Lorraine Kelly has criticised celebrities who have broken Covid-19 rules whilst hosting The Last Leg. Her comments were aimed towards Rita Ora and Kay Burley after they both hosted birthday parties during lockdown.
During guest host duties on Channel 4’s The Last Leg, Lorraine Kelly reprimanded celebrities who have broken official government lockdown rules in a parody of the Queen’s speech: “To all of us who sacrificed so much this year, I wish you a very merry Christmas and a prosperous 2021. Unless, of course, you are a celebrity who broke the rules of lockdown. In that case, you can go f*** yourself.”
The 61-year old host is no stranger to speaking her mind. She does so regularly on her morning ITV talk show, Lorraine, where she has been praised for her comments.
— Peter White (@peterwhite_1) December 11, 2020
lorraine kelly presenting the last leg is something I didnt know I needed until now
— cody (@c0dyl4uren) December 11, 2020
The comment comes after the recent breaking of rules from Sky News presenter Kay Burley and Rita Ora. Burley was seen celebrating her 60th birthday and similarly, Ora was spotted partying to commemorate her own 30th birthday. The pair have both issued apologies about their behaviour with Burley tweeting:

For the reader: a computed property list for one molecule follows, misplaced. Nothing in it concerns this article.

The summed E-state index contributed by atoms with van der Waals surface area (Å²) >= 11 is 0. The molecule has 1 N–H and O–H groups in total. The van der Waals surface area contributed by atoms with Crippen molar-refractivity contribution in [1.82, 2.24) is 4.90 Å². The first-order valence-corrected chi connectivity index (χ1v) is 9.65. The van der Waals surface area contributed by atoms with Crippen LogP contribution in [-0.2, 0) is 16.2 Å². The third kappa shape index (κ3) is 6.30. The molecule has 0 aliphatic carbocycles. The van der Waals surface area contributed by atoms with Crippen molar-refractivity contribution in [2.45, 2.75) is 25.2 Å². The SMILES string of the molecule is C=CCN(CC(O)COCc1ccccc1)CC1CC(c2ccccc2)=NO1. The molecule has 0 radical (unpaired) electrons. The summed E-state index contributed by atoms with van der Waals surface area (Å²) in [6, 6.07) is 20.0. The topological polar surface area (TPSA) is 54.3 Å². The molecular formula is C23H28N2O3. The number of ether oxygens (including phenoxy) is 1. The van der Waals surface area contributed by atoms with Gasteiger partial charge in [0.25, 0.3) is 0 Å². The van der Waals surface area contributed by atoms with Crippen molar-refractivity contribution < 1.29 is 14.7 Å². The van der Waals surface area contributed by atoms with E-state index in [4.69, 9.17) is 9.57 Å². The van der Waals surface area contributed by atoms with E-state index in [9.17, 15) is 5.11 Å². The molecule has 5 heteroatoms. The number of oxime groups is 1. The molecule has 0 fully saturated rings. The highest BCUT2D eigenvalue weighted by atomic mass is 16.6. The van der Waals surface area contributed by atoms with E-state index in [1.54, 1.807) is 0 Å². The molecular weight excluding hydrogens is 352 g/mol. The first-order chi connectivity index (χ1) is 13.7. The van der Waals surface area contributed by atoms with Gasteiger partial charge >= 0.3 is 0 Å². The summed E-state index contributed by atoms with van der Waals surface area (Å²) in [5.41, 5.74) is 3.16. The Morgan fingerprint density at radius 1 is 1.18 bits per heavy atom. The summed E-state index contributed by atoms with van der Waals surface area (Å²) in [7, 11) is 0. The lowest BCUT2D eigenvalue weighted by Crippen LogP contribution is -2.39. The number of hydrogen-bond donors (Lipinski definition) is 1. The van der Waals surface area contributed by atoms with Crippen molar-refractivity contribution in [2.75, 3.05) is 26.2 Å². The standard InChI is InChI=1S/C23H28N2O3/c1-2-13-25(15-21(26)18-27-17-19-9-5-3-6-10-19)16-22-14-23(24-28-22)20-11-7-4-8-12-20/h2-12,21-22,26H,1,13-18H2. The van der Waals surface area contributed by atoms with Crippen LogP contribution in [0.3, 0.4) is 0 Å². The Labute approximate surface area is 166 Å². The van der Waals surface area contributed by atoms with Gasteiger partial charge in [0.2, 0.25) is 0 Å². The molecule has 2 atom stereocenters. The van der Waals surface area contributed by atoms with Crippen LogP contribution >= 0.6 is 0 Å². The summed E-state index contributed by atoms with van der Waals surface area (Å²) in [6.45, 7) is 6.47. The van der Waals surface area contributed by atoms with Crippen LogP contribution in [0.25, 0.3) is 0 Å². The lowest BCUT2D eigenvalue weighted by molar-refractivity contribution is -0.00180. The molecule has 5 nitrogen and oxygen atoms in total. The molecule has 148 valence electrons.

News about me. Thanks for all your kind wishes. pic.twitter.com/6LDNVB9Cns
— Kay Burley (@KayBurley) December 10, 2020
Ora’s birthday news escalated quickly and worsened once it was revealed the singer was supposed to be isolating as she had recently visited Egypt “to perform at a corporate event for a private company”.
Guests at Ora’s birthday party in Notting Hill included the likes of Cara and Poppy Delevingne. In response to her actions, Ora posted an Instagram story apology: “Hello all, I attended a small gathering with some friends to celebrate my 30th birthday. It was a spur of the moment decision made with the misguided view that we were coming out of lockdown and this would be OK.
“I’m deeply sorry for breaking the rules and in turn understand that this puts people at risk. This was a serious and inexcusable error of judgment. Given the restrictions, I realise how irresponsible these actions were and I take full responsibility.
“I feel particularly embarrassed knowing first hand how hard people have worked to combat this terrible illness and being fully aware of the sacrifices that people and businesses have made to help keep us all safe. Even though this won’t make it right, I want to sincerely apologise.”
Rule makers vs rule breakers